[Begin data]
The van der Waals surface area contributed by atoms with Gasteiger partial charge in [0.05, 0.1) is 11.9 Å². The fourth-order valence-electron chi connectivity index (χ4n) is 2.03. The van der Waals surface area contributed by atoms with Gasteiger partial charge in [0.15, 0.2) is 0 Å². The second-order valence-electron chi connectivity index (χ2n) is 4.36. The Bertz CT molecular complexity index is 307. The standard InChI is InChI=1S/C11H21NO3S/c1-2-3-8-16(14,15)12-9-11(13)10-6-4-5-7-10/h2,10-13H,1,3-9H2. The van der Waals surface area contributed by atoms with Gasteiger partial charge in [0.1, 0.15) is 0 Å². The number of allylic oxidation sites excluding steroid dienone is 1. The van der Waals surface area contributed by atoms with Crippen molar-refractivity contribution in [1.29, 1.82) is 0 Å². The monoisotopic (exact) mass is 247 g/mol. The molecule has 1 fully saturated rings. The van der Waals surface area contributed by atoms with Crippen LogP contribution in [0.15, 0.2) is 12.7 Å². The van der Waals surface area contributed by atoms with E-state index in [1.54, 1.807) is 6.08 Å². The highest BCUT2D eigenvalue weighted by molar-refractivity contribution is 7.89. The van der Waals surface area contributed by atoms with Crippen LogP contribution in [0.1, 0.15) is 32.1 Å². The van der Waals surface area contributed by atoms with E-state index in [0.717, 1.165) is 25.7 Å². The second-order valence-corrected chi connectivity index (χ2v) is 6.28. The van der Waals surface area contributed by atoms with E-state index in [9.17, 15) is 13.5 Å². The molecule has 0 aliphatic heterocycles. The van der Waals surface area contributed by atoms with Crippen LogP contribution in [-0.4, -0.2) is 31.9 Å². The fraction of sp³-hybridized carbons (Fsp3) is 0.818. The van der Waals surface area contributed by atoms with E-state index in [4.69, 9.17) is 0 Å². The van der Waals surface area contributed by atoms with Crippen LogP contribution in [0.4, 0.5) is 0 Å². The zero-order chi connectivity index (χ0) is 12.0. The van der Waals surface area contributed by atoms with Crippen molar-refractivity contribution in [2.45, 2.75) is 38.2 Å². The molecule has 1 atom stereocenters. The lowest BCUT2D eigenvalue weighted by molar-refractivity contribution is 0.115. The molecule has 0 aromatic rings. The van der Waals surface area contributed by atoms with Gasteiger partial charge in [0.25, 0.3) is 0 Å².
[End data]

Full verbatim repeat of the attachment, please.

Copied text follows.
The van der Waals surface area contributed by atoms with Gasteiger partial charge in [0.05, 0.1) is 11.9 Å². The fourth-order valence-electron chi connectivity index (χ4n) is 2.03. The van der Waals surface area contributed by atoms with Gasteiger partial charge in [0.15, 0.2) is 0 Å². The second-order valence-electron chi connectivity index (χ2n) is 4.36. The Bertz CT molecular complexity index is 307. The standard InChI is InChI=1S/C11H21NO3S/c1-2-3-8-16(14,15)12-9-11(13)10-6-4-5-7-10/h2,10-13H,1,3-9H2. The van der Waals surface area contributed by atoms with Gasteiger partial charge in [0.1, 0.15) is 0 Å². The number of allylic oxidation sites excluding steroid dienone is 1. The van der Waals surface area contributed by atoms with Crippen molar-refractivity contribution in [1.29, 1.82) is 0 Å². The monoisotopic (exact) mass is 247 g/mol. The molecule has 1 fully saturated rings. The van der Waals surface area contributed by atoms with Crippen LogP contribution in [0.15, 0.2) is 12.7 Å². The van der Waals surface area contributed by atoms with E-state index in [1.54, 1.807) is 6.08 Å². The highest BCUT2D eigenvalue weighted by molar-refractivity contribution is 7.89. The van der Waals surface area contributed by atoms with Crippen LogP contribution in [0.1, 0.15) is 32.1 Å². The van der Waals surface area contributed by atoms with E-state index in [0.717, 1.165) is 25.7 Å². The second-order valence-corrected chi connectivity index (χ2v) is 6.28. The van der Waals surface area contributed by atoms with E-state index in [9.17, 15) is 13.5 Å². The molecule has 0 aliphatic heterocycles. The van der Waals surface area contributed by atoms with Crippen LogP contribution in [-0.4, -0.2) is 31.9 Å². The fraction of sp³-hybridized carbons (Fsp3) is 0.818. The van der Waals surface area contributed by atoms with E-state index in [4.69, 9.17) is 0 Å². The van der Waals surface area contributed by atoms with Crippen LogP contribution in [0.4, 0.5) is 0 Å². The zero-order chi connectivity index (χ0) is 12.0. The van der Waals surface area contributed by atoms with Crippen molar-refractivity contribution in [2.45, 2.75) is 38.2 Å². The molecule has 1 atom stereocenters. The lowest BCUT2D eigenvalue weighted by molar-refractivity contribution is 0.115. The molecule has 0 aromatic rings. The van der Waals surface area contributed by atoms with Gasteiger partial charge in [0.25, 0.3) is 0 Å².